Posts tagged "online privacy protection"
We trust our information with companies every day, but online privacy protection may not be their highest priority.
Some of the most widely-used tech companies in the world do a miserable job of protecting users’ online privacy. The Electronic Frontier Foundation has gathered data on the privacy protection efforts practiced by organizations like WordPress, Apple, Comcast and others (many of whom have also been victims of data security breaches recently) for its annual “report card.” Then it awarded stars to the companies as if they were hotels.
The results are abysmal for anyone who still thinks that corporate behemoths have their users’ best interests at heart.
Stars were given based on how well a company performed in various categories. Out of 18 companies measured, only two passed with flying colors in all six categories: Twitter and internet service provider Sonic.net. The rest scored poorly. Facebook earned 3 out of 6 stars, Apple and AT&T scored one star and Verizon struck out with zeroes across the board. If this were a real report card, most of these companies would have been expelled.
The Millennial generation tends to have a lax approach to online privacy protection – and it might put all of our security in jeopardy.
Those in their teens, 20s and early 30s – the “Millennials” – have widely prompted discussions as they enter and redefine the modern workplace. Recent information gives us a more in-focus picture of the general operating philosophy of this age group when it comes to handing out personal information over the internet. It’s been found that a devil-may-care attitude is much too prevalent.
A survey from the University of South California’s Annenberg Center for the Digital Future revealed that more than half of the Millennials it questioned would willingly give their personal information to companies in exchange for some sort of coupon or incentive. And then a disconnect occurs because the same study interestingly showed that 70 percent of those same Millennials believed their personal data should be kept private.
Everybody knows that online privacy is in the eye of the beholder. Just as the government is working toward lessening attacks on our internet from other countries, the FBI is stepping up its game on the home front – and it wants to look at your Gmail when you send it.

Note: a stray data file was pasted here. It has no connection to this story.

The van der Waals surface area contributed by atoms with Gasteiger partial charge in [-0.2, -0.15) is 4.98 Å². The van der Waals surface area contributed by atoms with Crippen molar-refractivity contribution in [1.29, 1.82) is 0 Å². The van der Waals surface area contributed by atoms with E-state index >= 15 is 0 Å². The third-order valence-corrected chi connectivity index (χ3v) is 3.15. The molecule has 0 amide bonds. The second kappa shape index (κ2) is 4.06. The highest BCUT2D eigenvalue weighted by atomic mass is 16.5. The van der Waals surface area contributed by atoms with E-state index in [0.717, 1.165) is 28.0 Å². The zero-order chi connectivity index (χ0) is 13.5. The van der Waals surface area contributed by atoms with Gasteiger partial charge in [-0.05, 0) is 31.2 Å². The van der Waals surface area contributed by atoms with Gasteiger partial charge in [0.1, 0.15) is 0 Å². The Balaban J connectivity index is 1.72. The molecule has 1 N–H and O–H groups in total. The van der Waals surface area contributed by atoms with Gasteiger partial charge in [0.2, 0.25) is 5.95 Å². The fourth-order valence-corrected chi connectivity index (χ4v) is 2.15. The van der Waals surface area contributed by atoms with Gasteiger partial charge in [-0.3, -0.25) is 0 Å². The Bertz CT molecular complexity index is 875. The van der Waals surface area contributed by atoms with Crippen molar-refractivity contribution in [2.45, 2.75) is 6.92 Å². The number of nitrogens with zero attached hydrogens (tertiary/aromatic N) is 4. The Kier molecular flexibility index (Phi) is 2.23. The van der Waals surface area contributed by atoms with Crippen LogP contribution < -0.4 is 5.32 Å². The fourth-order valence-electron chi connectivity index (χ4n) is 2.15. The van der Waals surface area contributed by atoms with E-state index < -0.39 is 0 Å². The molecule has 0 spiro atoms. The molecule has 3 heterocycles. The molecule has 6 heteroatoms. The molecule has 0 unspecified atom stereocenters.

So much of preventing the unwanted use of your data is simply knowing that you are being watched online by others. The FBI already has the ability to check copies of messages sent through Gmail and other providers after the fact, but it wants more: the chance to monitor such interactions as they are happening. Andrew Weissmann, the organization’s general counsel, has asserted that live online services of many different kinds are being used to perpetrate illegal purposes, requiring more surveillance. And the feds are not stopping there, also championing to gain access to messages sent on iPhones.
It took getting bit in public, but the President has finally taken a firm stance on online privacy protection with a brand new initiative.
Only weeks ago cyber hackers attacked the New York Times, Wall Street Journal and a bevy of massive corporate behemoths. Taking over their systems was a bit like taking candy from a candy factory (China manufacturers much of the security infrastructure that’s used to keep the bad guys out – so there are lots of back doors when they want to dip into the cookie jar).
In the past, certain pieces of proposed anti-piracy legislation like SOPA and CISPA have come under fire for being too restrictive and allowing private entities too much access to personal data. President Obama has expressed disapproval for those acts in the past, and in his State of the Union address Tuesday, he finally announced a cyber security executive order aimed at securing America’s infrastructure. Thank the gods of security that he is finally taking charge.